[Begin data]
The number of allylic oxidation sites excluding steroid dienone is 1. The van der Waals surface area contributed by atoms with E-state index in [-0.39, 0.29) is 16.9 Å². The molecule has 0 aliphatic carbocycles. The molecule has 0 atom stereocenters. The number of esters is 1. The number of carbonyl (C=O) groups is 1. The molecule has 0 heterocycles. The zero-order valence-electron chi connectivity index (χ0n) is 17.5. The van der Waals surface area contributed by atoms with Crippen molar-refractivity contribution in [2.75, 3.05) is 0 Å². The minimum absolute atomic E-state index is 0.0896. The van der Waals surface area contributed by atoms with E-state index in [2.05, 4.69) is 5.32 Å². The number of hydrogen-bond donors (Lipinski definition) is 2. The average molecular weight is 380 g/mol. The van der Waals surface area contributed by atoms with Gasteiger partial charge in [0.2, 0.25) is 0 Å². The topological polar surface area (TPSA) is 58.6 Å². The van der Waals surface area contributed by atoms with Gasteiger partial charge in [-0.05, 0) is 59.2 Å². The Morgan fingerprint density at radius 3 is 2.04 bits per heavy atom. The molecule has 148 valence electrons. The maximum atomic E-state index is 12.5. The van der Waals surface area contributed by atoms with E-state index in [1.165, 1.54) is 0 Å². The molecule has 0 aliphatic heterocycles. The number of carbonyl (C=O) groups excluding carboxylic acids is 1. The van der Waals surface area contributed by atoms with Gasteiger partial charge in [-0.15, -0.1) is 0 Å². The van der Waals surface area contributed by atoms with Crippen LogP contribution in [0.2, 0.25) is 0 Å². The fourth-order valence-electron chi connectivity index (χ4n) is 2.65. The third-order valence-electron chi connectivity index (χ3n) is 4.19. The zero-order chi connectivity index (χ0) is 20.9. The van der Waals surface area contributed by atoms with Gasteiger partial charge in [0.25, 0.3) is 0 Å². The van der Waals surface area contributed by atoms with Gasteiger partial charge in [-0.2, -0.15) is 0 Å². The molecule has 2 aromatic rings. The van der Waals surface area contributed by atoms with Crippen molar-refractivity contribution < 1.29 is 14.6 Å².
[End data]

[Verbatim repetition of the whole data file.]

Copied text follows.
The number of allylic oxidation sites excluding steroid dienone is 1. The van der Waals surface area contributed by atoms with E-state index in [-0.39, 0.29) is 16.9 Å². The molecule has 0 aliphatic carbocycles. The molecule has 0 atom stereocenters. The number of esters is 1. The number of carbonyl (C=O) groups is 1. The molecule has 0 heterocycles. The zero-order valence-electron chi connectivity index (χ0n) is 17.5. The van der Waals surface area contributed by atoms with Crippen molar-refractivity contribution in [2.75, 3.05) is 0 Å². The minimum absolute atomic E-state index is 0.0896. The van der Waals surface area contributed by atoms with E-state index in [2.05, 4.69) is 5.32 Å². The number of hydrogen-bond donors (Lipinski definition) is 2. The average molecular weight is 380 g/mol. The van der Waals surface area contributed by atoms with Gasteiger partial charge in [0.2, 0.25) is 0 Å². The topological polar surface area (TPSA) is 58.6 Å². The van der Waals surface area contributed by atoms with Gasteiger partial charge in [-0.05, 0) is 59.2 Å². The Morgan fingerprint density at radius 3 is 2.04 bits per heavy atom. The molecule has 148 valence electrons. The maximum atomic E-state index is 12.5. The van der Waals surface area contributed by atoms with E-state index in [1.165, 1.54) is 0 Å². The molecule has 0 aliphatic heterocycles. The number of carbonyl (C=O) groups excluding carboxylic acids is 1. The van der Waals surface area contributed by atoms with Gasteiger partial charge in [-0.15, -0.1) is 0 Å². The van der Waals surface area contributed by atoms with Crippen LogP contribution in [0.2, 0.25) is 0 Å². The fourth-order valence-electron chi connectivity index (χ4n) is 2.65. The third-order valence-electron chi connectivity index (χ3n) is 4.19. The zero-order chi connectivity index (χ0) is 20.9. The van der Waals surface area contributed by atoms with Gasteiger partial charge in [0.25, 0.3) is 0 Å². The van der Waals surface area contributed by atoms with Gasteiger partial charge in [-0.2, -0.15) is 0 Å². The molecule has 2 aromatic rings. The van der Waals surface area contributed by atoms with Crippen molar-refractivity contribution < 1.29 is 14.6 Å².